POLI 362 - Seminar in International Politics: Migration and Citizenship
Semester Offered: Fall
This seminar addresses the causes and consequences of movement from countries such as Jamaica, Bangladesh, India, Pakistan, Algeria, Morocco, Syria, Afghanistan, Turkey, China and Mexico to post-industrial countries in Europe, and the United States.
The seminar first considers different reasons for why people move across state borders, such as the role of economic forces, the legacies of colonialism, and escape from violence.
The seminar then engages in a comparative analysis of the politics of ‘difference’ in post-industrial countries such as Britain, France, Germany, and the U.S.; and asks why these politics have played out quite differently in each country. Comparisons may also include minorities and the politics of ‘difference’ in countries of the former Soviet Union. So as to compare the politics of ‘difference,’ readings consider government policies to, societal views on, and experiences of migrants, minorities, and refugees. Readings address specific subjects including education policy in regard to the (grand) children of migrants; policies towards religious minorities; diverse views on the implications of multiculturalism and assimilation for gender inequity; perceptions on the economic consequences of immigration for other workers; and the sources and impact of anti-immigrant and anti-refugee political movements historically and contemporarily. Leah Haus.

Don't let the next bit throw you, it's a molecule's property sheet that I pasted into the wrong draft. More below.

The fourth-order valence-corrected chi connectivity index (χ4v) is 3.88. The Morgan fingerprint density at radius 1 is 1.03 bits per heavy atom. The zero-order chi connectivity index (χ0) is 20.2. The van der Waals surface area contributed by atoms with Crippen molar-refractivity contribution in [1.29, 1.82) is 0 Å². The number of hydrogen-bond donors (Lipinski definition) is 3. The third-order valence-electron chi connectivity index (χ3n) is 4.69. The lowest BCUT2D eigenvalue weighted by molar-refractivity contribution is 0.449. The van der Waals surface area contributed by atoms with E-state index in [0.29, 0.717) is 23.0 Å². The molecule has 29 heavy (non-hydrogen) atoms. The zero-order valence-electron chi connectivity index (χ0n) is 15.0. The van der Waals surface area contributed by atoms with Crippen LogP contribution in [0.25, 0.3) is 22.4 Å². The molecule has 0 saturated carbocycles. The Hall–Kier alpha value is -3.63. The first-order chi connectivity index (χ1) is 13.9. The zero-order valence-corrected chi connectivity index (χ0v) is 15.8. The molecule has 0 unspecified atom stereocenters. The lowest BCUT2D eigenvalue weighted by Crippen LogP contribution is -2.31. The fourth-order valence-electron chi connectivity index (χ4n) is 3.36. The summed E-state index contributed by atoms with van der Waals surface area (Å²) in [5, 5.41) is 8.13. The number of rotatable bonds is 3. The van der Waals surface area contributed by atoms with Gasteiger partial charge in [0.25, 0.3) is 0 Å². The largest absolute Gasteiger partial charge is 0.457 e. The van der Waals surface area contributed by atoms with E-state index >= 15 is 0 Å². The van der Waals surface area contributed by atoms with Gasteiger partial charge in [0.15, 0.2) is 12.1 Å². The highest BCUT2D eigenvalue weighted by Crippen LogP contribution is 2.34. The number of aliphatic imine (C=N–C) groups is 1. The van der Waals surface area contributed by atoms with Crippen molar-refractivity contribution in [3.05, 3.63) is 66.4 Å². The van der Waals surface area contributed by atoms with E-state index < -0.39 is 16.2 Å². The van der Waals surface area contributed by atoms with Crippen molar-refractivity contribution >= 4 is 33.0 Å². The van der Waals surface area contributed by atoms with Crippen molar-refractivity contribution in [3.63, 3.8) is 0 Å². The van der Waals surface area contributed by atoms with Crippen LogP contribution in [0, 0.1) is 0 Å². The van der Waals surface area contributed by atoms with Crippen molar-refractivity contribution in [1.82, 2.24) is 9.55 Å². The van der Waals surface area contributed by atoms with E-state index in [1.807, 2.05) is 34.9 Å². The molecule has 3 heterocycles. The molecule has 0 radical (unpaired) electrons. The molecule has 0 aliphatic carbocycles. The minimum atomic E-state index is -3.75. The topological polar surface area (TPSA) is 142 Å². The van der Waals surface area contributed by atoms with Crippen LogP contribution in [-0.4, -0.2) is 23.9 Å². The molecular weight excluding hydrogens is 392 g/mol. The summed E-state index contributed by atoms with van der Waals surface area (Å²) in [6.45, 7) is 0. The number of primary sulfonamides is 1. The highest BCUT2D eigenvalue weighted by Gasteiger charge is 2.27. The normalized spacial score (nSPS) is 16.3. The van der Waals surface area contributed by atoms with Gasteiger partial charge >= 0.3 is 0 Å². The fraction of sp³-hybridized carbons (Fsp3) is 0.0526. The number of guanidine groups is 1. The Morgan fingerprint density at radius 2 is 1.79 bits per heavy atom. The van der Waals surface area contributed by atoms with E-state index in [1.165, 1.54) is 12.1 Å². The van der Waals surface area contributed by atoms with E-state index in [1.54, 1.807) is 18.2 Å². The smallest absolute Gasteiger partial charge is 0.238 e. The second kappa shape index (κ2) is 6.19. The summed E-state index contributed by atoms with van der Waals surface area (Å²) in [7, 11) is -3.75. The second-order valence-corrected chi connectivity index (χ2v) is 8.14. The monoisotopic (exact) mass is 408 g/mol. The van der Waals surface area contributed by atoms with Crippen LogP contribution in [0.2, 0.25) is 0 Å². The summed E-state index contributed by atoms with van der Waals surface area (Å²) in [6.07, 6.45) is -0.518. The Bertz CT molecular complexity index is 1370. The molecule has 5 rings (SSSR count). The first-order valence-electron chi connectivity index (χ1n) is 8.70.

Prerequisite(s): permission of the instructor.
One 2-hour period.
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